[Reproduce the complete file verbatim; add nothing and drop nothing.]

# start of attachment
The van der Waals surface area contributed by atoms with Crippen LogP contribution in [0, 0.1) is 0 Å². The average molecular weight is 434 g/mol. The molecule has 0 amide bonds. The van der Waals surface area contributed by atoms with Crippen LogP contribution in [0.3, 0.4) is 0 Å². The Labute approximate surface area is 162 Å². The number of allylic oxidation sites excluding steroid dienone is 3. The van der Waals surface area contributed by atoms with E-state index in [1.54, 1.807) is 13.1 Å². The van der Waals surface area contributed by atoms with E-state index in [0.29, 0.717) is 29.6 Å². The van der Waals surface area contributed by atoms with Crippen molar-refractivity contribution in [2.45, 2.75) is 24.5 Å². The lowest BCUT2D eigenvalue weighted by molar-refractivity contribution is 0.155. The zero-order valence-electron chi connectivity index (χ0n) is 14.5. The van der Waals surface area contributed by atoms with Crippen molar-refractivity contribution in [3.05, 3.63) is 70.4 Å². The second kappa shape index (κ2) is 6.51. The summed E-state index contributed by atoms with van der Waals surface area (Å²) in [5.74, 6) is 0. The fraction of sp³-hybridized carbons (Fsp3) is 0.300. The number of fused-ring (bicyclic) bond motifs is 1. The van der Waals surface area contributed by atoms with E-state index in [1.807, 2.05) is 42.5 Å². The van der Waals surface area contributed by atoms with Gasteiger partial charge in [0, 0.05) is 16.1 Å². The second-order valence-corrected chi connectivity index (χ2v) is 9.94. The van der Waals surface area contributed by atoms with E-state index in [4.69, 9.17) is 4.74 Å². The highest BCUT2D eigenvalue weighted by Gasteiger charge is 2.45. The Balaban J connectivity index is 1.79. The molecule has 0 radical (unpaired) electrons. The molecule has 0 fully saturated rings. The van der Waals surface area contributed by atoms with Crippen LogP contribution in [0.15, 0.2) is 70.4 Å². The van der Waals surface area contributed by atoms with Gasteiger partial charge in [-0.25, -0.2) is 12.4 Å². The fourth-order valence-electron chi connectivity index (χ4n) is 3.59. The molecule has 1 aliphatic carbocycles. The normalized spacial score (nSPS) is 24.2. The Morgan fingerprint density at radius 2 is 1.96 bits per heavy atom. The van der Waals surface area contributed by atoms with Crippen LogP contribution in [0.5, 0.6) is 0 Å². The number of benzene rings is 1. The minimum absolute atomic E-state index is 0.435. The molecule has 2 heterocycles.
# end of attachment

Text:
The van der Waals surface area contributed by atoms with Crippen LogP contribution in [0, 0.1) is 0 Å². The average molecular weight is 434 g/mol. The molecule has 0 amide bonds. The van der Waals surface area contributed by atoms with Crippen LogP contribution in [0.3, 0.4) is 0 Å². The Labute approximate surface area is 162 Å². The number of allylic oxidation sites excluding steroid dienone is 3. The van der Waals surface area contributed by atoms with E-state index in [1.54, 1.807) is 13.1 Å². The van der Waals surface area contributed by atoms with E-state index in [0.29, 0.717) is 29.6 Å². The van der Waals surface area contributed by atoms with Crippen molar-refractivity contribution in [2.45, 2.75) is 24.5 Å². The lowest BCUT2D eigenvalue weighted by molar-refractivity contribution is 0.155. The zero-order valence-electron chi connectivity index (χ0n) is 14.5. The van der Waals surface area contributed by atoms with Crippen molar-refractivity contribution in [3.05, 3.63) is 70.4 Å². The second kappa shape index (κ2) is 6.51. The summed E-state index contributed by atoms with van der Waals surface area (Å²) in [5.74, 6) is 0. The fraction of sp³-hybridized carbons (Fsp3) is 0.300. The number of fused-ring (bicyclic) bond motifs is 1. The van der Waals surface area contributed by atoms with E-state index in [1.807, 2.05) is 42.5 Å². The van der Waals surface area contributed by atoms with Gasteiger partial charge in [0, 0.05) is 16.1 Å². The second-order valence-corrected chi connectivity index (χ2v) is 9.94. The van der Waals surface area contributed by atoms with E-state index in [4.69, 9.17) is 4.74 Å². The highest BCUT2D eigenvalue weighted by Gasteiger charge is 2.45. The Balaban J connectivity index is 1.79. The molecule has 0 radical (unpaired) electrons. The molecule has 0 fully saturated rings. The van der Waals surface area contributed by atoms with Crippen LogP contribution in [0.15, 0.2) is 70.4 Å². The van der Waals surface area contributed by atoms with Gasteiger partial charge in [-0.25, -0.2) is 12.4 Å². The fourth-order valence-electron chi connectivity index (χ4n) is 3.59. The molecule has 1 aliphatic carbocycles. The normalized spacial score (nSPS) is 24.2. The Morgan fingerprint density at radius 2 is 1.96 bits per heavy atom. The van der Waals surface area contributed by atoms with Crippen LogP contribution in [0.5, 0.6) is 0 Å². The number of benzene rings is 1. The minimum absolute atomic E-state index is 0.435. The molecule has 2 heterocycles.